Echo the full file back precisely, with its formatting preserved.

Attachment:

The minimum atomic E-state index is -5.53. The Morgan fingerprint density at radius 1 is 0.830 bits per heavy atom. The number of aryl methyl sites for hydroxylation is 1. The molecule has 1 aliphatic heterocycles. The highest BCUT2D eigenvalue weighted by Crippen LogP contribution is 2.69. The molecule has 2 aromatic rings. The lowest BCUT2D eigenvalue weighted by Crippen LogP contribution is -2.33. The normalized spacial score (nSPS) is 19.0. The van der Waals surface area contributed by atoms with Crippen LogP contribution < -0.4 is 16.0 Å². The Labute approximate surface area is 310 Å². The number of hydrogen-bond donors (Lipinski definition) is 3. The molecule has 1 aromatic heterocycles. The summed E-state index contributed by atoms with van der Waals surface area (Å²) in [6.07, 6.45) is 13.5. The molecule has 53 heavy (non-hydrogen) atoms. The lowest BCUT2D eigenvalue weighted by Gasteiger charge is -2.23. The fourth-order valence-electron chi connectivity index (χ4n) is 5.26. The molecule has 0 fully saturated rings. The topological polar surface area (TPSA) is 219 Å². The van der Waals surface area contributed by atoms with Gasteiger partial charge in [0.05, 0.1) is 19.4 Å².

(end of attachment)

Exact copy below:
The minimum atomic E-state index is -5.53. The Morgan fingerprint density at radius 1 is 0.830 bits per heavy atom. The number of aryl methyl sites for hydroxylation is 1. The molecule has 1 aliphatic heterocycles. The highest BCUT2D eigenvalue weighted by Crippen LogP contribution is 2.69. The molecule has 2 aromatic rings. The lowest BCUT2D eigenvalue weighted by Crippen LogP contribution is -2.33. The normalized spacial score (nSPS) is 19.0. The van der Waals surface area contributed by atoms with Crippen LogP contribution < -0.4 is 16.0 Å². The Labute approximate surface area is 310 Å². The number of hydrogen-bond donors (Lipinski definition) is 3. The molecule has 1 aromatic heterocycles. The summed E-state index contributed by atoms with van der Waals surface area (Å²) in [6.07, 6.45) is 13.5. The molecule has 53 heavy (non-hydrogen) atoms. The lowest BCUT2D eigenvalue weighted by Gasteiger charge is -2.23. The fourth-order valence-electron chi connectivity index (χ4n) is 5.26. The molecule has 0 fully saturated rings. The topological polar surface area (TPSA) is 219 Å². The van der Waals surface area contributed by atoms with Gasteiger partial charge in [0.05, 0.1) is 19.4 Å².